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Recently, I was working with a team of people and they did not know each other personally or professionally.  There was a lack of trust because they had no idea how their jobs related with their “team mate’s” jobs.  This is so amazing to me but once I learned the dynamics — I now understood how this happened and how common and prevalent this type of team is in the business world.

“Sure, I know my job and how to do my job”, said Mary.  I had no doubts.  Mary seemed competent and her boss, Jennifer, gushed about how quickly Mary creates her reports.  In fact, Jennifer said her entire team of millennials was engaged in their jobs and got their tasks done efficiently.  They seemed to always want more to do.  So what could go wrong with this efficient team?  It seems they were not a team.  They were a group of people doing their own tasks and not talking to each other at all.  They also complained to Jennifer about the others.  She heard such things as; Jeff is always out of the office, Mary never talks to anyone – she is anti-social and Greg is always criticizing everyone.

I spoke to some of the team members before our “training” and heard these complaints. I realized that they did not know each other’s personalities or jobs.  The day we met everyone seemed very upbeat and eager to figure out what this “training” was all about.  They all were interested in making the team better but they were not sure how to do this since they did not trust the other members of the team.  We started with a simple exercise just to have each person share a bit about themselves.  It is a creative exercise where each person draws, writes or colors something about their family, work philosophy, what they do at work, and hobbies.  It was amazing how receptive everyone was to get a chance to learn more about their co-workers and teammates.  During lunch (we ate together) people actually asked questions, shared stories and laughed with each other (not at each other).  For some reason, they never had a chance to get to know each other.  They were “too busy” working on their own projects.  Most assumed that the boss, Jennifer, wanted them to get their tasks done and not talk to each other.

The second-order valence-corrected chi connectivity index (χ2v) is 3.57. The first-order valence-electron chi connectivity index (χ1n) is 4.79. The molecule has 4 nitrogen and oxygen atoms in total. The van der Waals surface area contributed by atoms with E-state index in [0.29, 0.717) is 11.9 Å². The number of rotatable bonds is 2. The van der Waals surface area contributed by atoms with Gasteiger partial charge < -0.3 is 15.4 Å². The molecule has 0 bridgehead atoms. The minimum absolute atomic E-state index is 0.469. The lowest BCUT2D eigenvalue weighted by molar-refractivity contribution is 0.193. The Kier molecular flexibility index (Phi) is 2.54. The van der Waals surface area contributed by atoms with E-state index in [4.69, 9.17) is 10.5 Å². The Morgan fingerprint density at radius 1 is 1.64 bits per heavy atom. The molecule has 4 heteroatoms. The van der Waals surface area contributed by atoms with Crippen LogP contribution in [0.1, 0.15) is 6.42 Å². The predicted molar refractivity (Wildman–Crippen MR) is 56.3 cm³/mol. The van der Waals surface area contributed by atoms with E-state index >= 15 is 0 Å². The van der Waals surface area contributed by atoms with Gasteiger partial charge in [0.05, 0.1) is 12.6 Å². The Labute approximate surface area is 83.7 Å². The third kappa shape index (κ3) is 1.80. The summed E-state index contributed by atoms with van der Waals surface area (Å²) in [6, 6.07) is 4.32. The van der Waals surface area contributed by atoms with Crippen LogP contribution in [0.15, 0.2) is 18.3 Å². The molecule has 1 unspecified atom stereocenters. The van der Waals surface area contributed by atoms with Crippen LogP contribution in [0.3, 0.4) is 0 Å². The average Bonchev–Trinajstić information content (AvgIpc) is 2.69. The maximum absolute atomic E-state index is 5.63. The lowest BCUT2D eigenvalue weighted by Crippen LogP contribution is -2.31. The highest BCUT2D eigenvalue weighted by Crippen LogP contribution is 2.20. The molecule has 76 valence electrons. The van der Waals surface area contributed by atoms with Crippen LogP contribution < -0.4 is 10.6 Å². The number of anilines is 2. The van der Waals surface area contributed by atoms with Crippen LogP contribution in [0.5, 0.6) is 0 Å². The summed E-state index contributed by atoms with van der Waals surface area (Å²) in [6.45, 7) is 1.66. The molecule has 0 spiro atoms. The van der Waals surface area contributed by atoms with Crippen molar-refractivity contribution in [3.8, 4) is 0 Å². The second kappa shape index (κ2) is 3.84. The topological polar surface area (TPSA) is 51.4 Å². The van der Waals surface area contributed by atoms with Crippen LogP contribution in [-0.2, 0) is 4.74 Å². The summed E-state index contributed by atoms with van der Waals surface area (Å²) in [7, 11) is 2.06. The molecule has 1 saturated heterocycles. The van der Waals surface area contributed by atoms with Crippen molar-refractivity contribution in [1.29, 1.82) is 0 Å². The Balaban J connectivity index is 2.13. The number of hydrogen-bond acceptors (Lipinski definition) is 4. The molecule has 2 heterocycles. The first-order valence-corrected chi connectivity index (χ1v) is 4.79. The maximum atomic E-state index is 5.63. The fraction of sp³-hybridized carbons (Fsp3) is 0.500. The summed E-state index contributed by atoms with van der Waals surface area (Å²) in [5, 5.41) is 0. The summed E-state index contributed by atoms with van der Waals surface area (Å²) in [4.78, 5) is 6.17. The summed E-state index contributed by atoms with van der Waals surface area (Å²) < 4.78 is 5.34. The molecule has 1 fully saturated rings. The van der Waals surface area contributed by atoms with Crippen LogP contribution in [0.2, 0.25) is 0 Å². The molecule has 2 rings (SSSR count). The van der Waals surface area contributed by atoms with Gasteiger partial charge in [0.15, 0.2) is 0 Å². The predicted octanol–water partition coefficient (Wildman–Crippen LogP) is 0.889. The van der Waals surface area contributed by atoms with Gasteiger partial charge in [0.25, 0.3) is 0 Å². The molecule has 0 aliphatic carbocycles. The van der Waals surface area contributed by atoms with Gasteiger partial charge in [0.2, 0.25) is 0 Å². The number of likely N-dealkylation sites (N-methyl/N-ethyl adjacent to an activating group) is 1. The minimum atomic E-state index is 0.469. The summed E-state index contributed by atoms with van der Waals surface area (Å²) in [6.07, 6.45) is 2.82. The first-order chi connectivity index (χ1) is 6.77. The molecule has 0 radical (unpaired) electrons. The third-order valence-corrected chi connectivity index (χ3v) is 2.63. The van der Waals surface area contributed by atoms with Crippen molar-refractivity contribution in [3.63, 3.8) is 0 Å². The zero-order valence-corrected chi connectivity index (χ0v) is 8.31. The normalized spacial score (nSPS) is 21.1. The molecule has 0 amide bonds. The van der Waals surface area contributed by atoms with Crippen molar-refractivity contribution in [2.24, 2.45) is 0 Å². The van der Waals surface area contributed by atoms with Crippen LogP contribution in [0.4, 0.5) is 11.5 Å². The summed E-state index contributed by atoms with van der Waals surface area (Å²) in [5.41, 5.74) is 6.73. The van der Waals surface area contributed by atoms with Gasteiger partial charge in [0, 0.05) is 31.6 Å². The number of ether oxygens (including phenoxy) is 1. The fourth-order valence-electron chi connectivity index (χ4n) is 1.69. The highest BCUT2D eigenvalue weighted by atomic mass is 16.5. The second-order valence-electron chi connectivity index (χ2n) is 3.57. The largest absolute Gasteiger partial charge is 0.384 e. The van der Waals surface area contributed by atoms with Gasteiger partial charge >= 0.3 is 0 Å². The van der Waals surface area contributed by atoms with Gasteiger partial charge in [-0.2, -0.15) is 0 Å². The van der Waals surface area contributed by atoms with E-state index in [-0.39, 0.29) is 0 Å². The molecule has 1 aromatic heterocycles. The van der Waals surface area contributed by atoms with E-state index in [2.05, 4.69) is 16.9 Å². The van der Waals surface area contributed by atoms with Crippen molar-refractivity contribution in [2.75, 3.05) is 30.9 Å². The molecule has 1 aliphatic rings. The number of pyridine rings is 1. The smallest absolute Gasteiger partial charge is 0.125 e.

Just this one exercise turned the tide on the dynamics of this team.  Of course, I am still working with Jennifer about how to communicate her goals and working philosophy with her team.  But, the team seems happier, they talk and there is not such a trust issue any more.

Say or do one nice thing for one of your team members today.  Don’t expect anything in return.  Just start to build that relationship.  They do not have to be your BFF (best friend forever) but starting a respectful workplace relationship will lead to less stress for you and better collaboration for all on your team.

The Journal Book by Lori Ann Roth Ph.D

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